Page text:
It was a busy morning at the clinic with the waiting room filled with five clients awaiting heartworm tests, one limping cat, a dog that kept sneezing, and an unhappy cat there for vaccinations. Suddenly, a person ran through the door in a panic and told the receptionist that he had a very sick 10-week-old mixed breed puppy in the car who had been vomiting for 3 days, then started having extremely foul-smelling diarrhea. The owners brought Angel to us because she started having bloody diarrhea and was extremely lethargic.
We asked them to bring her around the back and took her into an exam room immediately. After looking Angel over and determining that she was severely dehydrated, we took a sample of her stool, which we tested for parvovirus. The test was positive.
Canine parvovirus disease is currently one of the most common infectious disorders of dogs in the United States. "Parvo" is a highly contagious disease, and this is one of the reasons we asked that the sick pup be brought in through the back door so that other dogs would not be exposed to her.
There is a broad range in the severity of symptoms shown by dogs infected with parvovirus. The most common form of the disease is the intestinal form known as enteritis. This is characterized by (often severe) vomiting, diarrhea, dehydration, dark or bloody feces, and in severe cases, fever and lowered white blood cell counts. The disease will progress very rapidly and death can occur as early as two days after onset. The other form of parvovirus affects the heart.
Not all cases of bloody diarrhea with or without vomiting are caused by parvovirus and many sick puppies are misdiagnosed. The only way to know if a dog has parvovirus is through a positive diagnostic test. We took Angel's history and found out that she had never received any puppy vaccines the family just never seemed to have time to get around to it.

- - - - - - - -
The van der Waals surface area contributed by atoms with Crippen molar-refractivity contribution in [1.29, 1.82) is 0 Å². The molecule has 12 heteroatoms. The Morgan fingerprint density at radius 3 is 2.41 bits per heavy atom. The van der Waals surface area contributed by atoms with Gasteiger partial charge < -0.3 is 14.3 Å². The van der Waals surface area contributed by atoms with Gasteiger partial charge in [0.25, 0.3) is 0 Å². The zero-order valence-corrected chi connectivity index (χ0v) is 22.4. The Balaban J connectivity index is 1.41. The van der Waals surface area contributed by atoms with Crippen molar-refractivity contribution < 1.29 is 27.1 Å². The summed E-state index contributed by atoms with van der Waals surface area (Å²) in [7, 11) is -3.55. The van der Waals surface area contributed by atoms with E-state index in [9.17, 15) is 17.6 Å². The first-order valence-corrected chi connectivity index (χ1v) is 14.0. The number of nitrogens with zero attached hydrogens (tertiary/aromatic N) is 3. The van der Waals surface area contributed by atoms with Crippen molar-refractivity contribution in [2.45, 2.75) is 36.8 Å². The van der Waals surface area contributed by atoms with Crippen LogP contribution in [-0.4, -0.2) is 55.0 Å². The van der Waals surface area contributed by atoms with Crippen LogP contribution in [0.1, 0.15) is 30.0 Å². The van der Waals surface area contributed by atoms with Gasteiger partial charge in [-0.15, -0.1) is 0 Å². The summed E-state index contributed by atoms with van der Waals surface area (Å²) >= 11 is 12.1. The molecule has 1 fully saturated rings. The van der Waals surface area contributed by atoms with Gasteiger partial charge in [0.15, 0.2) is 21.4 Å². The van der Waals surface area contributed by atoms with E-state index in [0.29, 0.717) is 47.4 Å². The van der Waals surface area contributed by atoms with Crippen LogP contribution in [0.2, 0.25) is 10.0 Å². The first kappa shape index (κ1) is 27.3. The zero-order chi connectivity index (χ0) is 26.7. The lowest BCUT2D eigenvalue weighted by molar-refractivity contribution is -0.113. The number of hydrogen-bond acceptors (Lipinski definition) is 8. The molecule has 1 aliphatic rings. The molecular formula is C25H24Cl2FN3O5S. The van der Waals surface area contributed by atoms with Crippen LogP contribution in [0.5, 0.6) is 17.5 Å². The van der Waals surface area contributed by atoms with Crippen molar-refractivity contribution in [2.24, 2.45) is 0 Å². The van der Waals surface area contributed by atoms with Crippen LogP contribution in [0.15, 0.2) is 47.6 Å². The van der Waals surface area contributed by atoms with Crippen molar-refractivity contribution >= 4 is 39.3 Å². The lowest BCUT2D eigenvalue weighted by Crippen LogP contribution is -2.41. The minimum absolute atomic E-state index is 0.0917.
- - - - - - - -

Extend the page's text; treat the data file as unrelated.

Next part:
We put Angel into what served as our isolation unit and inserted a catheter into her vein so we could provide much needed fluids and electrolytes to her body the quickest way. We also gave her intravenous antibiotics to help prevent secondary bacterial infections.
More About Canine Parvovirus
Regular puppy vaccinations have helped to control the spread of this disease, but despite being vaccinated, some dogs still contract and die from parvo.
All parvoviruses are extremely stable and are resistant to adverse environmental influences such as low pH and high heat.
Parvovirus is known to survive on inanimate objects such as clothing, food pans, and cage floors for five months and longer under the right conditions.
The treatment of parvovirus is mainly directed at supportive therapy. Replacing fluids lost through vomiting and diarrhea is probably the single most important treatment. Restricting food during periods of vomiting and diarrhea is also necessary in order to give the intestinal lining a chance to heal.
Parvovirus is a condition that must be treated aggressively. Undertaking the treatment of affected dogs and puppies without professional veterinary care is very difficult. Even with the best available care, mortality of severely infected animals is high.
As is usually the case, about 2 days of this treatment were necessary before we started seeing improvement. Angel's very worried family came to visit every day and soon we let them help feed her tiny amounts of food and observe whether she could keep it down and/or how it would emerge when she eliminated.
She seemed to be doing fine and within a week she was eating voraciously, eliminating normally, and required no more supplemental fluids. The next day Angel went home with her family. We have seen Angel grow into a large, healthy dog and have been her veterinarians since her parvo crisis. The owners never fail to have her in for yearly examinations and her booster shots.